The tuberous sclerosis complex–mammalian target of rapamycin (TSC–mTOR) cascade integrates growth factor and nutritional signals to regulate the synthesis of specific proteins. Because both growth factor signaling and glucose have been implicated in memory formation, we questioned whether mTOR activity is required for long-term spatial memory formation and whether this cascade is involved in the memory-augmenting effect of centrally applied glucose. To test our hypothesis, we directly administered rapamycin (an inhibitor of mTOR), glucose, 5-aminoimidazole-4-carboxamide-1β-4-ribonucleoside (AICAR; an activator of AMP kinase), or glucose plus rapamycin into the dorsal hippocampus after we trained rats in the Morris water maze task. The results from these studies indicate that glucose enhances, whereas AICAR and rapamycin both impair, long-term spatial memory. Furthermore, the memory-impairing effect of targeted rapamycin administration could not be overcome by coadministration of glucose. Consistent with these behavioral results, biochemical analysis revealed that glucose and AICAR had opposing influences on the activation of the TSC–mTOR cascade, as indicated by the phosphorylation of ribosomal S6 kinase (S6K) and 4E binding protein 1 (4EBP1), targets of mTOR. Together, these findings suggest that memory formation requires the mTOR cascade and that the memory-enhancing effect of glucose involves its ability to activate this pathway.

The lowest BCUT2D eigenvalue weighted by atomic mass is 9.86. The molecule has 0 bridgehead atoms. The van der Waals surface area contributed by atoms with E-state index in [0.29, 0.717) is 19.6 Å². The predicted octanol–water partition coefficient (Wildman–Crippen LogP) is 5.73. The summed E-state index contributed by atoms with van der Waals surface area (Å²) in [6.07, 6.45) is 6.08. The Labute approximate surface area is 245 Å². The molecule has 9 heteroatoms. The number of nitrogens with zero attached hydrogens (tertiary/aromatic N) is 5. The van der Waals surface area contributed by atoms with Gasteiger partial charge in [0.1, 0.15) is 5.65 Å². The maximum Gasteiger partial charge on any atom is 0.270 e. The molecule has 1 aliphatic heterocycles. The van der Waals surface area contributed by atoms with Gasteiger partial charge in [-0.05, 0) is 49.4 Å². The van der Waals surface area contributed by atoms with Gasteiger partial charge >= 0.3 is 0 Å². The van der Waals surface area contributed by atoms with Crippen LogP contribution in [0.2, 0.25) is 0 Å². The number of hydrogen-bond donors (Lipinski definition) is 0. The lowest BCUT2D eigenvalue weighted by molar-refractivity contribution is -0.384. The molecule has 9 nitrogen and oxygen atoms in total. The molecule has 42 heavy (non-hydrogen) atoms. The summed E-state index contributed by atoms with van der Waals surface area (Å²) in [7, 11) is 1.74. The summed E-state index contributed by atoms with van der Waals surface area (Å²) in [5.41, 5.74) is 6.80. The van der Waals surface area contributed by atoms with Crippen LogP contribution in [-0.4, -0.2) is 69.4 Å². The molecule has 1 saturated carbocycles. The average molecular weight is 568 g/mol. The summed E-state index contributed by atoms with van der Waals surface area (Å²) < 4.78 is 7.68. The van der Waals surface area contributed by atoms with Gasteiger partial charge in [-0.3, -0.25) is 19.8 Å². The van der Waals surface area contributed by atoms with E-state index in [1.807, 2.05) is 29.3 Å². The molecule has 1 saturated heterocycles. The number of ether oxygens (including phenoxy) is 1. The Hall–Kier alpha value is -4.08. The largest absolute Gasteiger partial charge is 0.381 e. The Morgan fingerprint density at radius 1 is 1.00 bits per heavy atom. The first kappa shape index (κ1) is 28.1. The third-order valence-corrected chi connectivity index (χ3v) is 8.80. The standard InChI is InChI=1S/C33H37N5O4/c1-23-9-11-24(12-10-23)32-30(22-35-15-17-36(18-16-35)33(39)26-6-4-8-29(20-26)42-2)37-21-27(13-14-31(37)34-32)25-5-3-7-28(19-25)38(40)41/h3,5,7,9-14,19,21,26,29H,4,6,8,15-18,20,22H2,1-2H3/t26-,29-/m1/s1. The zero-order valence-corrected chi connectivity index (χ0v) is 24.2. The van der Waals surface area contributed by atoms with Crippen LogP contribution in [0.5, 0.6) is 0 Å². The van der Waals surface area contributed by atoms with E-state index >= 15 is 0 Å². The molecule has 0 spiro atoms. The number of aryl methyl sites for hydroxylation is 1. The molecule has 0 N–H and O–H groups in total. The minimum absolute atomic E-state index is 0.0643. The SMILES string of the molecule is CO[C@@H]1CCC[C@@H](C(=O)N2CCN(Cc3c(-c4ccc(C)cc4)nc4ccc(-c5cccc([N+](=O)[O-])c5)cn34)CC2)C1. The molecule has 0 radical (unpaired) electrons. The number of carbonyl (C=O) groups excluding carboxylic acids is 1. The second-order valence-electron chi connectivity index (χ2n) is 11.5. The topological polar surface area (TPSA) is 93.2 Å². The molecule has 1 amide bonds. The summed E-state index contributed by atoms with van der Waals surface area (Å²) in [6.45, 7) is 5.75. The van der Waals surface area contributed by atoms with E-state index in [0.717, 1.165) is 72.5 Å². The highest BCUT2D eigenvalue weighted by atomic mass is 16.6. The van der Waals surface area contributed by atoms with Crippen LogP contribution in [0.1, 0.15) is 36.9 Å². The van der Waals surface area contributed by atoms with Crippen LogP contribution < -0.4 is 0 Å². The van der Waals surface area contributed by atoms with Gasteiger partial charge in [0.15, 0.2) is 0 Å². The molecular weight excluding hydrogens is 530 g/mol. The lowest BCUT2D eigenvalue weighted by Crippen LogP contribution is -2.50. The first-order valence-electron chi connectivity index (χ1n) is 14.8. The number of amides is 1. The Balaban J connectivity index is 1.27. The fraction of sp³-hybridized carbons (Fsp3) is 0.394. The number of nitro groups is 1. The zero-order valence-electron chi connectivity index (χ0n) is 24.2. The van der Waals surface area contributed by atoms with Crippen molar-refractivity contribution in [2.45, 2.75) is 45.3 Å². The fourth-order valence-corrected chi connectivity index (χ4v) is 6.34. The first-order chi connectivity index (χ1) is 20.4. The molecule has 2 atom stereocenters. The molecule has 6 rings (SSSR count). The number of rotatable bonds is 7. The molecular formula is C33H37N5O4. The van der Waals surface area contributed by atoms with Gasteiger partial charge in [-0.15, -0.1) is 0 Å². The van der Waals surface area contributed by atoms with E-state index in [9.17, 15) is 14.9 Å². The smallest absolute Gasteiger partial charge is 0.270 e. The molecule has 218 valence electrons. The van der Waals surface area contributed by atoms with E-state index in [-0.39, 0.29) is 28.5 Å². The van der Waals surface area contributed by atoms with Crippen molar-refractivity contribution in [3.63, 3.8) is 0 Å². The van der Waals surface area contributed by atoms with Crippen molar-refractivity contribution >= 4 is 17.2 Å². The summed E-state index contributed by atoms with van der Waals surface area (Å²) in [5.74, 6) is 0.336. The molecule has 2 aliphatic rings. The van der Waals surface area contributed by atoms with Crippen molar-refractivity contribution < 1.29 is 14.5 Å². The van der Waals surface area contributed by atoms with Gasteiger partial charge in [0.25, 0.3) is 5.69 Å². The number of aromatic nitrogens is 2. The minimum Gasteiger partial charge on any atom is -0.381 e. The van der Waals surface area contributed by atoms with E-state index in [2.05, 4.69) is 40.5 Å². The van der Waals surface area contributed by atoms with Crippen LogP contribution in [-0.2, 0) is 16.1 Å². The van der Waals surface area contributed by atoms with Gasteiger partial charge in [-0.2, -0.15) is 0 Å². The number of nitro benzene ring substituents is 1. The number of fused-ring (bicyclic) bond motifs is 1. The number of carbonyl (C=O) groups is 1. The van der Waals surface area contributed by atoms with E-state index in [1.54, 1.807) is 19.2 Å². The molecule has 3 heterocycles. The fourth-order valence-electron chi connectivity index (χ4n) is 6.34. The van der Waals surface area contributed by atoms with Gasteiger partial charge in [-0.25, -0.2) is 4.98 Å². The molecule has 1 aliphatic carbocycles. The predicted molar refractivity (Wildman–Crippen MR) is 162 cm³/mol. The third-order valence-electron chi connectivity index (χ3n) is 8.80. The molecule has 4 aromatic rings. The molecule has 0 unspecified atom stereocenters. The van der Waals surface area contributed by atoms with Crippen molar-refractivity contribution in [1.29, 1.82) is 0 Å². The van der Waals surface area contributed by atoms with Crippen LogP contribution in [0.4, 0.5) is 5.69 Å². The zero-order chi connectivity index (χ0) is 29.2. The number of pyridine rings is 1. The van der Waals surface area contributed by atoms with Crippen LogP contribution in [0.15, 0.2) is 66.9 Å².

Growth factor-induced intracellular signals play an important role in memory formation. Three major signaling pathways, extracellular signal-regulated kinase (ERK), phosphoinositide 3 kinase (PI3K), and phospholipase Cγ (PLCγ), are activated in response to the activation of growth factor receptors, and all three pathways have been implicated in memory formation (Martin et al., 1997a; Atkins et al., 1998; Blum et al., 1999; Blum and Dash, 2004; Dash et al., 2004). For example, the ERK cascade appears to be necessary for long-term, but not short-term, memory (Martin et al., 1997a; Atkins et al., 1998; Berman et al., 1998; Blum et al., 1999; Schafe et al., 2000; Thiels and Klann, 2001). Because gene expression and protein synthesis are hallmarks of long-term memory formation, identification of the intracellular pathways that enhance protein production is a subject of intense study. Recent studies focusing on elucidating the signaling pathway by which growth factors lead to enhanced protein synthesis have identified the tuberous sclerosis complex–mammalian target of rapamycin (TSC–mTOR) pathway as an integral component (supplemental Fig. 1, available at www.jneurosci.org as supplemental material) (Inoki et al., 2005b). The TSC1–TSC2 complex acts as a negative regulator of mTOR activity, which controls the synthesis of proteins that are involved in cellular growth processes, by its activation and inactivation of ribosomal S6 kinase (S6K) and 4E binding protein 1 (4EBP1), respectively (Jefferies et al., 1997; Sonenberg and Gingras, 1998; Gao et al., 2002; Inoki et al., 2002; Jaworski et al., 2005; Kumar et al., 2005; Nobukuni et al., 2005). Because the memory-augmenting effect of hippocampal PI3K activation is associated with increased activation of S6K (Dash et al., 2004), we questioned the necessity of the TSC–mTOR pathway in long-term spatial memory formation.